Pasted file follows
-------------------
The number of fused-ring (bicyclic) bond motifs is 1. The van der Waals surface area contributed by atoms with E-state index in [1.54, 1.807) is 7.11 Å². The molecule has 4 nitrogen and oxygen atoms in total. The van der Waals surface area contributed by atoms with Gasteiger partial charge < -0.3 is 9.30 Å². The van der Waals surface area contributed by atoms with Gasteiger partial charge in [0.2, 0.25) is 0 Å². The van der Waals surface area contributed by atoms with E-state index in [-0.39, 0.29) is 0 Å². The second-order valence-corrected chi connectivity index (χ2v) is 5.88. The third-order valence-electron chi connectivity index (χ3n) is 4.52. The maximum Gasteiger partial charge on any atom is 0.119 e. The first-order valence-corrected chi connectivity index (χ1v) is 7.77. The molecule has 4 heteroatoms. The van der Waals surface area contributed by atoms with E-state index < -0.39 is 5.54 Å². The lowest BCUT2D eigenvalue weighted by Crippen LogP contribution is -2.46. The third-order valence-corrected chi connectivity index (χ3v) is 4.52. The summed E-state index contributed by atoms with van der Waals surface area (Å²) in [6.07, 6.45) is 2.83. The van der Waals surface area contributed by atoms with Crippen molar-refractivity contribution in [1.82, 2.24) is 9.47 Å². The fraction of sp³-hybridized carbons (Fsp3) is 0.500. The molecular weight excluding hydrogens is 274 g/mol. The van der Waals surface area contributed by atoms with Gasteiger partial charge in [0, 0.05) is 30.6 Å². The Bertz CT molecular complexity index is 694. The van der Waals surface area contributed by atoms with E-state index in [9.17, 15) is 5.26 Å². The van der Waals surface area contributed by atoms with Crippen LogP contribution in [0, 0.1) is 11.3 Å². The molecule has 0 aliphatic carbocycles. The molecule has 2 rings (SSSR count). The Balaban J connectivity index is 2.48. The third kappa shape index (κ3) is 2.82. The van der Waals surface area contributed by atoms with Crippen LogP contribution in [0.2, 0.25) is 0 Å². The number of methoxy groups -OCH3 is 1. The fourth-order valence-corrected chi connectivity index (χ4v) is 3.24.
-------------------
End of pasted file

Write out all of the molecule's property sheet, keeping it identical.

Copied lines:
The number of fused-ring (bicyclic) bond motifs is 1. The van der Waals surface area contributed by atoms with E-state index in [1.54, 1.807) is 7.11 Å². The molecule has 4 nitrogen and oxygen atoms in total. The van der Waals surface area contributed by atoms with Gasteiger partial charge < -0.3 is 9.30 Å². The van der Waals surface area contributed by atoms with Gasteiger partial charge in [0.2, 0.25) is 0 Å². The van der Waals surface area contributed by atoms with E-state index in [-0.39, 0.29) is 0 Å². The second-order valence-corrected chi connectivity index (χ2v) is 5.88. The third-order valence-electron chi connectivity index (χ3n) is 4.52. The maximum Gasteiger partial charge on any atom is 0.119 e. The first-order valence-corrected chi connectivity index (χ1v) is 7.77. The molecule has 4 heteroatoms. The van der Waals surface area contributed by atoms with E-state index < -0.39 is 5.54 Å². The lowest BCUT2D eigenvalue weighted by Crippen LogP contribution is -2.46. The third-order valence-corrected chi connectivity index (χ3v) is 4.52. The summed E-state index contributed by atoms with van der Waals surface area (Å²) in [6.07, 6.45) is 2.83. The van der Waals surface area contributed by atoms with Crippen molar-refractivity contribution in [1.82, 2.24) is 9.47 Å². The fraction of sp³-hybridized carbons (Fsp3) is 0.500. The molecular weight excluding hydrogens is 274 g/mol. The van der Waals surface area contributed by atoms with Gasteiger partial charge in [0, 0.05) is 30.6 Å². The Bertz CT molecular complexity index is 694. The van der Waals surface area contributed by atoms with E-state index in [9.17, 15) is 5.26 Å². The van der Waals surface area contributed by atoms with Crippen LogP contribution in [0, 0.1) is 11.3 Å². The molecule has 0 aliphatic carbocycles. The molecule has 2 rings (SSSR count). The Balaban J connectivity index is 2.48. The third kappa shape index (κ3) is 2.82. The van der Waals surface area contributed by atoms with Crippen LogP contribution in [0.2, 0.25) is 0 Å². The number of methoxy groups -OCH3 is 1. The fourth-order valence-corrected chi connectivity index (χ4v) is 3.24.